Posted on | May 7, 2012 | 29 Comments
The Washington Post Co. reported its first-quarter earnings on Friday, and the news coming out of the newspaper division was mostly grim. The unit lost $22.6 million in the quarter, with revenue down 8% and revenue from print advertising specifically falling 17%.
Meanwhile, the Post just reported one of the biggest circulation drops of any major newspaper with the lucrative Sunday edition selling 5.2% fewer copies and the daily edition skidding almost 10%. Oh, and newsroom leaders are so distressed about the way the business decline is affecting them, they held a secret meeting with the paper’s president, Steve Hills — without inviting executive editor Marcus Brauchli.
Did somebody say “secret meeting“?
Washington Post staffers are buzzing about a secret meeting between some 10 big-name Post journalists including Dana Priest, David Finkel and Carol Leonnig, and Steve Hills, the president and [general manager] of the newspaper. The April 17 meeting was highly unusual for two reasons — the executive editor, Marcus Brauchli, wasn’t present, and the participants agreed not to talk about it. . . .
Hills was said to have shocked with remarks that awards “don’t matter,” urged more traffic-driving slideshows over original Post photos, and compared the Post to Ohio’s Dayton Daily News, a paper with one-fifth the circulation of the 508,000-circ Post. . . .
[T]he paper has lost top talent lately, including James Grimaldi, who took a buyout and is heading to The Wall Street Journal. With his departure, the Post will have lost all three reporters who won its 2006 Pulitzer for their coverage of the Jack Abramoff scandal. The paper also shut out of the 2012 Pulitzers and weathered a blogger embarrassment that revealed its BlogPost operation to be a mini sweatshop.
We took note of the WaPo blogger sweatshop story last month. You start to wonder: How long before Nick Denton buys out the WaPo for $1 like Tina Brown bought Newsweek?
The “traffic-driving slideshows” idea is brutally dissected by the Atlantic‘s Alexis Madrigral. To summarize, all “page-views” are not created equal. A genuine, organic readership cannot be built via technological trickery, clever SEO software, etc. In the long run, quality content matters, and attempts to evade that reality ultimately fail.
The essential problem of Old Media dinosaurs is that they refuse to acknowledge that a lean-and-mean operating model, with a more efficient use of personnel and a flatter pay structure, is their only hope for survival. Publishers simply can’t keep paying six-figure salaries to scores of people whose output averages no more than a few hundred words per day. Excessive specialization, eight-hour days, three weeks of annual vacation — you’re just not going to be able to compete like that in the New Media environment.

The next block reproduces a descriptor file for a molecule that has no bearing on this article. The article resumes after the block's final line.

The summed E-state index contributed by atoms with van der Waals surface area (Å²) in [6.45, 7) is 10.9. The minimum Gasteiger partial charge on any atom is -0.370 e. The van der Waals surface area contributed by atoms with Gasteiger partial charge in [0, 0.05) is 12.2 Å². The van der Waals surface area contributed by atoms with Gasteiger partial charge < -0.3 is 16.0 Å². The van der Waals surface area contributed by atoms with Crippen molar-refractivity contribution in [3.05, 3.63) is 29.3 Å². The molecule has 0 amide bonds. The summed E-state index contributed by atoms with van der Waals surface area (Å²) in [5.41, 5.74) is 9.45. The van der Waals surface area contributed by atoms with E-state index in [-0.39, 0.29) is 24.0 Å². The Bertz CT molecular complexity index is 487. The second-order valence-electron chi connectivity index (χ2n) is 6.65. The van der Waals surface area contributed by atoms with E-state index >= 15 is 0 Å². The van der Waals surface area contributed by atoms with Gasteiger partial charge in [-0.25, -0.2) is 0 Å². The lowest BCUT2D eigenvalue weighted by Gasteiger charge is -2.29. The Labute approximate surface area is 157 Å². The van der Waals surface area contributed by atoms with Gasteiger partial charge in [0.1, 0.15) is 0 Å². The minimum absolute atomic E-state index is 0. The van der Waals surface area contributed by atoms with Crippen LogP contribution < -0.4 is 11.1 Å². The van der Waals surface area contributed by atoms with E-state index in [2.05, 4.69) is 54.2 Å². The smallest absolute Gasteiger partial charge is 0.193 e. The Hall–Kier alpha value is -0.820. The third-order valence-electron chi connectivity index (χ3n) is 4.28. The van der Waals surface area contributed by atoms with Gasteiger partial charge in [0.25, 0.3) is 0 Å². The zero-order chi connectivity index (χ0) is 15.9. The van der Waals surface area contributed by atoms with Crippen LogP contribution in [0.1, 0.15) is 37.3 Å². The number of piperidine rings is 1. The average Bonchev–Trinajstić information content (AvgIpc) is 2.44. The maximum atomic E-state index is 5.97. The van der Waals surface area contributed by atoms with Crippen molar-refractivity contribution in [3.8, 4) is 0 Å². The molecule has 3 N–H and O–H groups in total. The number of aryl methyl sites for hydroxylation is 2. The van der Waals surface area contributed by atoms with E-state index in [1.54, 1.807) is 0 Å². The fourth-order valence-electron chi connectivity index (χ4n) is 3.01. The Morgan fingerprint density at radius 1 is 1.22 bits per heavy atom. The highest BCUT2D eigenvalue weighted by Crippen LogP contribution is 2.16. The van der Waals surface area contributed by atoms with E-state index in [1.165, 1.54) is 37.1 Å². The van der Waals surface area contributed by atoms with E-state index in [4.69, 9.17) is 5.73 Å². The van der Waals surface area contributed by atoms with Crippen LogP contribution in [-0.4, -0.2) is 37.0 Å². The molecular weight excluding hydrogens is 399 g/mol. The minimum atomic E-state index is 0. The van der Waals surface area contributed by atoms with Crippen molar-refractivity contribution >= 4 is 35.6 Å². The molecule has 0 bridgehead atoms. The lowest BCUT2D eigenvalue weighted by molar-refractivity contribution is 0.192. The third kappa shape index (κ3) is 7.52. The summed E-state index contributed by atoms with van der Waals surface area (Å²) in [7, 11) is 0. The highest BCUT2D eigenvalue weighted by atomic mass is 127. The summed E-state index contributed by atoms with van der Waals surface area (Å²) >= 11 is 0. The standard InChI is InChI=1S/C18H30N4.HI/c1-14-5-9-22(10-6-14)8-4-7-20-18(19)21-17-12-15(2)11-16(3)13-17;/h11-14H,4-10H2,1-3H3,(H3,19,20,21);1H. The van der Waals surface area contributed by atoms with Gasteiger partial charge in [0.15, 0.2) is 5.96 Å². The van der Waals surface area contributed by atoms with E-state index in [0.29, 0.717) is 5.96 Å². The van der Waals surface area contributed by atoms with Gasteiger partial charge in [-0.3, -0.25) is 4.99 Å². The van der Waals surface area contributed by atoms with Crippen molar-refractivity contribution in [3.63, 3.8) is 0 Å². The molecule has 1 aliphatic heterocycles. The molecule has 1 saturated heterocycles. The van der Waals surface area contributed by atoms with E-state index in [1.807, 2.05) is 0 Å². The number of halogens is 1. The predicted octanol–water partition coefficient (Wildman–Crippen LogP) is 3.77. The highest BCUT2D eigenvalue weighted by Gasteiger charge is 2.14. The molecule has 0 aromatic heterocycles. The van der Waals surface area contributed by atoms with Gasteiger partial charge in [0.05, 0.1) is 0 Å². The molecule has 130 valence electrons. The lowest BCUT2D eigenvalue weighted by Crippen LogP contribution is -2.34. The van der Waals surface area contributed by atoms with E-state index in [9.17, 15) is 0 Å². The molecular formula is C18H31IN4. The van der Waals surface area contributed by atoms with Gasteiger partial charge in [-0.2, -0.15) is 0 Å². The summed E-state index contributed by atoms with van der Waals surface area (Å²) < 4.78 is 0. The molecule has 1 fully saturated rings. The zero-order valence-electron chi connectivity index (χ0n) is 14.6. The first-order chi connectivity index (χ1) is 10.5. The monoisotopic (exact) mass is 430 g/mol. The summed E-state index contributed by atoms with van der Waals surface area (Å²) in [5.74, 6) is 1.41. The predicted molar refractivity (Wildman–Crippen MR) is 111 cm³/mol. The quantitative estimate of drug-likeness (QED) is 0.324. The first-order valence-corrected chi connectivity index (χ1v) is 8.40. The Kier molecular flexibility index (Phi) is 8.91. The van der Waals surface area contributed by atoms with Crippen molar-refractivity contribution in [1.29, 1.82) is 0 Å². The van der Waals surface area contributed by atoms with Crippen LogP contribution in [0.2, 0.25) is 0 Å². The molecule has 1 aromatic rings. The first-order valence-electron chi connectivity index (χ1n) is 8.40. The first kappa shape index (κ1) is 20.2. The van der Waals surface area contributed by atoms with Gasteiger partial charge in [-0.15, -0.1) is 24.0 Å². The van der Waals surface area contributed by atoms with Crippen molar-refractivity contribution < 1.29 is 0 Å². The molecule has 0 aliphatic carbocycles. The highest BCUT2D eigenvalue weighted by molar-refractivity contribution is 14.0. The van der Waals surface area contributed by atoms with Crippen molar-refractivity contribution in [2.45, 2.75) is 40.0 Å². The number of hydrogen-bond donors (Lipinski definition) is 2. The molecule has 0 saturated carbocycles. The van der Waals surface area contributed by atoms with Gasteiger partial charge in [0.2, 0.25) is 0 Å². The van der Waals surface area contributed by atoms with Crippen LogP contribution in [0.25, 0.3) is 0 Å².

Here’s a helpful anecdote: I started out at small newspapers, where most staffers had to do everything, soup-to-nuts, from writing to photography to layout. So I came to D.C. as a desk editor for The Washington Times, but I always had the small-paper attitude and tried to contribute “value-added” wherever I found a chance.
Eventually, my editor was shocked to discover that, while working full-time as an assistant national editor, I’d actually contributed more bylines in a year than did one of our full-time reporters — whose employment was subsequently terminated as a result of that discovery.
As declining revenues and shrinking staffs gradually turn big news organizations into smaller organizations, executives at behemoths like the WaPo will eventually have to shift toward that kind of personnel structure, where every person in the newsroom is cross-trained and capable of doing whatever work has to be done to put out the product.
The Guild shop, with all its ridiculous rules, is doomed to end up on the ash-heap of journalism history, like the Linotype or the flatbed press.
UPDATE: Dude talks about the decline of journalism in a way that’s really kind of depressing, but makes a few points I like:
- People just don’t value journalism as much as journalists do.
- Amp up storytelling and personality, because those things are irreplaceable.
- If you don’t go out of business, you’re a hero.
- Are we trying to get better at something that doesn’t matter anymore?
He’s close to a point that I keep in mind: Write for the reader.
This seems so obvious to non-journalists that it feels stupid saying it so simply, but too many people in the news business completely lose sight of the fact that the reader is their customer, and is under no obligation to consume your product. You must try to write something that people actually want to read, and try to keep the readership in mind. Your boss is ultimately not the editor, but rather the guy who drops 50 cents in the newspaper box.
Update II (Smitty): Thank you, Mr. Driscoll!